Mind Matters When You Are Ill

Published: Friday, January 27, 2012 - 18:33 in Health & Medicine

Whenever we fall ill, there are many different factors that come
together to influence the course of our illness. Additional medical
conditions, stress levels, and social support all have an impact on our
health and well-being, especially when we are ill. But a new report
suggests that what you think about your illness matters just as much, if
not more, in determining your health outcomes. In the February issue of
Current Directions in Psychological Science, a journal of the
Association for Psychological Science, Keith Petrie, of the University
of Auckland, and John Weinman, of the Institute of Psychiatry at King's
College, review the existing literature on patients' perceptions of
illness. The authors find that people's illness perceptions bear a
direct relationship to several important health outcomes, including
their level of functioning and ability, utilization of health care,
adherence to treatment plans laid out by health care professionals, and
even overall mortality.

In fact, some research suggests that how a person views his illness may
play a bigger role in determining his health outcomes than the actual
severity of his disease.

In general, our illness perceptions emerge out of our beliefs about
illness and what illness means in the context of our lives. So, we might
have beliefs about how an illness is caused, how long it will last, how
it will impact us or our family members, and how we can control or cure
it. The bottom line, says Petrie, is that "patients' perceptions of
their illness guide their decisions about health." If, for example, we
feel like a prescribed treatment isn't making us feel better we might
stop that treatment.

Research on illness perceptions suggest that effective health care
treatment plans are about much more than having a competent physician.
According to Petrie, "a doctor can make accurate diagnoses and have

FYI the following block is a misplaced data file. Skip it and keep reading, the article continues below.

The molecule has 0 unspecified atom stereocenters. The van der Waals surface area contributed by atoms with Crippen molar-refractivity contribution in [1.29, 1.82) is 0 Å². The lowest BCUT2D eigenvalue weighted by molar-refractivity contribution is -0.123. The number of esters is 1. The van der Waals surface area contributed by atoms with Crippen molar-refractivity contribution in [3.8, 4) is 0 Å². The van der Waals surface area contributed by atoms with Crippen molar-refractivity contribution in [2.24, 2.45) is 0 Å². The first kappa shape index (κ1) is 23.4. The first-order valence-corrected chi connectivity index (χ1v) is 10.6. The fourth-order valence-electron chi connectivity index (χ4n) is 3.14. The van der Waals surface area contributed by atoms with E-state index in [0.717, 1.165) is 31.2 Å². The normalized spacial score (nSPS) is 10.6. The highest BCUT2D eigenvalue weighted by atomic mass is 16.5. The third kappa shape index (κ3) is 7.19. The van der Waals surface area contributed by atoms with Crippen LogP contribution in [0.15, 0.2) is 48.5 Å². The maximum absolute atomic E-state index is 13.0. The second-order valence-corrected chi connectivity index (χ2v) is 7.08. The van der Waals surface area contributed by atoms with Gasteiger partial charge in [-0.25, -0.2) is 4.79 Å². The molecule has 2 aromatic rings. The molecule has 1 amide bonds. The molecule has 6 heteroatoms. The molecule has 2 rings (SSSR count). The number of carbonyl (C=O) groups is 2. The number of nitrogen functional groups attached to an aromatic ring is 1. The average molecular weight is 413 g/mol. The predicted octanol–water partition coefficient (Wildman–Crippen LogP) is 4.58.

excellent treatments but if the therapy doesn't fit with the patient's
view of their illness, they are unlikely to keep taking it." A treatment
that does not consider the patient's view is likely to fail, he argues.

The authors conclude that understanding illness perceptions and
incorporating them into health care is critical to effective treatment.
Asking patients about how they view their illness gives physicians the
opportunity to identify and correct any inaccurate beliefs patients may
have. Once a patient's illness perceptions are clearly laid out, a
physician can try to nudge those beliefs in a direction that is more
compatible with treatment or better health outcomes. Such conversations
can help practitioners identify patients that are at particular risk of
coping poorly with the demands of their illness.

Research confirms that brief, straightforward psychoeducational
interventions can modify negative illness beliefs and lead to
improvements over a range of different health outcomes. But this
research is still new and scientists don't know much about how our
illness perceptions develop in the first place. With mounting pressure
to lower the costs of healthcare, continued research on illness
perceptions will help practitioners design effective interventions that
are able to reach a large number of patients.

Source: Association for Psychological Science
<http://www.psychologicalscience.org/>

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